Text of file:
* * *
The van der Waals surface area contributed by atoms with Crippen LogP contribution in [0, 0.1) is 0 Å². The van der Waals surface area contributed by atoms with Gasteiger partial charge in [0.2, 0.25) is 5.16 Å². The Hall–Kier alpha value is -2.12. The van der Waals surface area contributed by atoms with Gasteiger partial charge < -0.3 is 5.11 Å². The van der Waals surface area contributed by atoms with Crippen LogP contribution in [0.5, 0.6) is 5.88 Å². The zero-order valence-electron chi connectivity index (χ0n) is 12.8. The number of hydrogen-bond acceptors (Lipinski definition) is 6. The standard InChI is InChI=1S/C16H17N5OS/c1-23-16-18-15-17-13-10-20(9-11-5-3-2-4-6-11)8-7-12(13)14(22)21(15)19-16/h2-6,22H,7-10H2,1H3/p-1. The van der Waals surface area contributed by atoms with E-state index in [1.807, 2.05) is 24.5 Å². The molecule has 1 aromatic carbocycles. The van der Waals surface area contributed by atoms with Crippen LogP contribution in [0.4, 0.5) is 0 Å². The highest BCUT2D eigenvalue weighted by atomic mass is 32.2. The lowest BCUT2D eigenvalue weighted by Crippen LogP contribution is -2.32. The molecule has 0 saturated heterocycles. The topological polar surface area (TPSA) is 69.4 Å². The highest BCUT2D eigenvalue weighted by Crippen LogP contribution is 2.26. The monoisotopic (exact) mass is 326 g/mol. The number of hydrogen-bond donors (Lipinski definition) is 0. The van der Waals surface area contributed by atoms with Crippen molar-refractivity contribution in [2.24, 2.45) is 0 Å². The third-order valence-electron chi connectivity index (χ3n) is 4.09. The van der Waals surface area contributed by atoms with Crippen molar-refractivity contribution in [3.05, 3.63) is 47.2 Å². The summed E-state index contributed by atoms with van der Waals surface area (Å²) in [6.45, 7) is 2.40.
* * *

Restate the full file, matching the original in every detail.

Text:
The van der Waals surface area contributed by atoms with Crippen LogP contribution in [0, 0.1) is 0 Å². The van der Waals surface area contributed by atoms with Gasteiger partial charge in [0.2, 0.25) is 5.16 Å². The Hall–Kier alpha value is -2.12. The van der Waals surface area contributed by atoms with Gasteiger partial charge < -0.3 is 5.11 Å². The van der Waals surface area contributed by atoms with Crippen LogP contribution in [0.5, 0.6) is 5.88 Å². The zero-order valence-electron chi connectivity index (χ0n) is 12.8. The number of hydrogen-bond acceptors (Lipinski definition) is 6. The standard InChI is InChI=1S/C16H17N5OS/c1-23-16-18-15-17-13-10-20(9-11-5-3-2-4-6-11)8-7-12(13)14(22)21(15)19-16/h2-6,22H,7-10H2,1H3/p-1. The van der Waals surface area contributed by atoms with E-state index in [1.807, 2.05) is 24.5 Å². The molecule has 1 aromatic carbocycles. The van der Waals surface area contributed by atoms with Crippen LogP contribution in [0.4, 0.5) is 0 Å². The highest BCUT2D eigenvalue weighted by atomic mass is 32.2. The lowest BCUT2D eigenvalue weighted by Crippen LogP contribution is -2.32. The molecule has 0 saturated heterocycles. The topological polar surface area (TPSA) is 69.4 Å². The highest BCUT2D eigenvalue weighted by Crippen LogP contribution is 2.26. The monoisotopic (exact) mass is 326 g/mol. The number of hydrogen-bond donors (Lipinski definition) is 0. The van der Waals surface area contributed by atoms with Crippen molar-refractivity contribution in [2.24, 2.45) is 0 Å². The third-order valence-electron chi connectivity index (χ3n) is 4.09. The van der Waals surface area contributed by atoms with Crippen molar-refractivity contribution in [3.05, 3.63) is 47.2 Å². The summed E-state index contributed by atoms with van der Waals surface area (Å²) in [6.45, 7) is 2.40.